This study is in its beginning stages, and there are numerous reasons why these differences could have been occurred. However, these results do suggest that it’s possible that how we describe our moment of highest exertion might affect our training and progress.

How do you describe your moment of highest exertion? What words would you? If you discover that negative words come to mind, can you find some positivity instead? Some appreciation? Below are the words presented to the athletes in my study. Test yourself after some workouts and races, and feel free to bring some with you next time you train or race!

Joy          Warm          Afraid          Awe          Excited          Tense          Giddy          Moved          Shame          Full          Reliable          Guilt          Adoration          Versatile          Nervous          Lust          Flexible          Anxious          Obsession          Malleable          Anger          Delight          Mindful          Frustration          Ecstasy          Aware          Pain (physical)          Determination          Awake          Despair          Resolve          Belonging          Resignation          Commitment          Friendly          Grief          Resolute         Connected          Fear          Intent          Trusting          Threat          Aspiring          Resilient          Strong          Insistent          Faithful          Contempt          Inspired          Love          Hopeful          Sadness          Hyper          Infatuation          Spiritual          Doubt          Tough          Attracted          Amazed          Unworthy          Confident          Dedication          Speechless          Exposed          Smooth          Engagement          Content          Vulnerable          Cold          Desire          Satisfied          Energized          Open Disappointment          Smooth          Enthused          Hard          Drive          Balanced          Persistent          Grounded          Desperation          Brave          Perspective          Goofy          Conviction          Courageous          Ambitious          Primed          Pleasure          Relentless          Alive          Positive          Immersion          Calm          Uninhibited          Happy          Focused          Peaceful          Careful          Capable          Inspired          Indifferent          Carefree          Challenged          Passionate          Compassionate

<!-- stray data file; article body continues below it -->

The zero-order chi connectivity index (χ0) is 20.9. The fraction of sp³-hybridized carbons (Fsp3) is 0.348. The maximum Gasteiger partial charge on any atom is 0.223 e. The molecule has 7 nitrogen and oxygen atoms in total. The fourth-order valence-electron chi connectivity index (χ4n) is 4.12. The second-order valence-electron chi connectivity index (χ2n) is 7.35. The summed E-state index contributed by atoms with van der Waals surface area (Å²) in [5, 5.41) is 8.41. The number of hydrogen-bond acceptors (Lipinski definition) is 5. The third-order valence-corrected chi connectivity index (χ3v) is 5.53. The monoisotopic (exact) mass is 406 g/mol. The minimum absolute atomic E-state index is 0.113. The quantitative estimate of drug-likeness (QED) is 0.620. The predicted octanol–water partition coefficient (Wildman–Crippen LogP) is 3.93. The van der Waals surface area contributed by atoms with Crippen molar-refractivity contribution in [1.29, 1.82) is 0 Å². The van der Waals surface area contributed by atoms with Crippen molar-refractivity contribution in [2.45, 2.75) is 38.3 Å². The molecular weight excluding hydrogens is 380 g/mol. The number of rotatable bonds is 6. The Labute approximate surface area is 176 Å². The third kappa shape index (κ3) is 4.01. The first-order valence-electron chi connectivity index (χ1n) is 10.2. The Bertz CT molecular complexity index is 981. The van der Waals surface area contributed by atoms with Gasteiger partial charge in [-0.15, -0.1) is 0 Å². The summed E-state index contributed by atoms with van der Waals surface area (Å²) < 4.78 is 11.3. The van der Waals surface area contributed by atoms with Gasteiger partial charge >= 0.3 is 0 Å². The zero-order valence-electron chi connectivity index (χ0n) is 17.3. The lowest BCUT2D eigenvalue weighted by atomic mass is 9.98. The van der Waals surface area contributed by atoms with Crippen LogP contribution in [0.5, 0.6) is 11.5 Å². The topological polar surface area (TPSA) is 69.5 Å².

Special thanks to Shannon Thompson for contributing this guest post.

Shannon ThompsonAbout the author: Shannon Thompson is a Mental Performance Consultant based out of Hypo2 Sport High Performance Center in Flagstaff, Arizona. Shannon holds a Masters in Applied Positive Psychology from the University of Pennsylvania. Currently, her primary clientele are elite endurance athletes, and student athletes from numerous sports at Northern Arizona University. Shannon is also a researcher, focusing specifically on understanding and helping athletes to optimize the moments of highest exertion in training and competition. She is also a competitive runner on the road and trail.

 

Recommended Additional Reading: Welcoming Discomfort

 

Ready to take your training to the next level? Learn more about our Personal Coaching where you can train with a coach by your side to plan your training and talk about race strategy, performance nutrition, injury prevention, stretching, and much more.

“I have achieved my goals for 5K, 10K, and now a Half Marathon – thanks McMillan Running!”
-James W, RunClub member

Previous Post
9 WAYS FOR STAYING ON TRACK IN THE WINTER MONTHS
Next Post
THE BEST CROSS TRAINING FOR RUNNERS

Related Posts